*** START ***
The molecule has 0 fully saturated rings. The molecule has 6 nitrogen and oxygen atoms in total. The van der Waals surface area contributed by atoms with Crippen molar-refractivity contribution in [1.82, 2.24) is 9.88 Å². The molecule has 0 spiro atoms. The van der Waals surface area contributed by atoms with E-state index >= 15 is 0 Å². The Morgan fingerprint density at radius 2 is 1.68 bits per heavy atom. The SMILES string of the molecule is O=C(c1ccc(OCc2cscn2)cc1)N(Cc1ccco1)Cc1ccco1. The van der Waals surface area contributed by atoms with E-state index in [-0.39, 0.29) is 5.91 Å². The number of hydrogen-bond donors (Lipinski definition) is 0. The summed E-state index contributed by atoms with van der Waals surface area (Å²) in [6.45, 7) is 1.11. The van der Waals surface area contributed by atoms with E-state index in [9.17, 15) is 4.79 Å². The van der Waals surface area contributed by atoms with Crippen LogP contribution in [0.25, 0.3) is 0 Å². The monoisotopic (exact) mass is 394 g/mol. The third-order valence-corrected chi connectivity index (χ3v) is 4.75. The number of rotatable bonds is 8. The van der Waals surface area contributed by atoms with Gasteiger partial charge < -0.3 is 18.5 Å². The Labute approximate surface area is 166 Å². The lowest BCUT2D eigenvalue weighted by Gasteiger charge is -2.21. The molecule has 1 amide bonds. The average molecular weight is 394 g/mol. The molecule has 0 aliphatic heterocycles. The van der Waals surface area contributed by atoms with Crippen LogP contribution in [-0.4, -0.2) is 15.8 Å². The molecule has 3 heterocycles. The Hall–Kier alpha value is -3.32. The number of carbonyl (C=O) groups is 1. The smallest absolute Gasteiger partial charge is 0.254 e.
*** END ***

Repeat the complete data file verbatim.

The molecule has 0 fully saturated rings. The molecule has 6 nitrogen and oxygen atoms in total. The van der Waals surface area contributed by atoms with Crippen molar-refractivity contribution in [1.82, 2.24) is 9.88 Å². The molecule has 0 spiro atoms. The van der Waals surface area contributed by atoms with E-state index >= 15 is 0 Å². The Morgan fingerprint density at radius 2 is 1.68 bits per heavy atom. The SMILES string of the molecule is O=C(c1ccc(OCc2cscn2)cc1)N(Cc1ccco1)Cc1ccco1. The van der Waals surface area contributed by atoms with E-state index in [-0.39, 0.29) is 5.91 Å². The number of hydrogen-bond donors (Lipinski definition) is 0. The summed E-state index contributed by atoms with van der Waals surface area (Å²) in [6.45, 7) is 1.11. The van der Waals surface area contributed by atoms with E-state index in [9.17, 15) is 4.79 Å². The van der Waals surface area contributed by atoms with Crippen LogP contribution in [0.25, 0.3) is 0 Å². The monoisotopic (exact) mass is 394 g/mol. The third-order valence-corrected chi connectivity index (χ3v) is 4.75. The number of rotatable bonds is 8. The van der Waals surface area contributed by atoms with Gasteiger partial charge < -0.3 is 18.5 Å². The Labute approximate surface area is 166 Å². The lowest BCUT2D eigenvalue weighted by Gasteiger charge is -2.21. The molecule has 1 amide bonds. The average molecular weight is 394 g/mol. The molecule has 0 aliphatic heterocycles. The van der Waals surface area contributed by atoms with Crippen LogP contribution in [-0.4, -0.2) is 15.8 Å². The molecule has 3 heterocycles. The Hall–Kier alpha value is -3.32. The number of carbonyl (C=O) groups is 1. The smallest absolute Gasteiger partial charge is 0.254 e.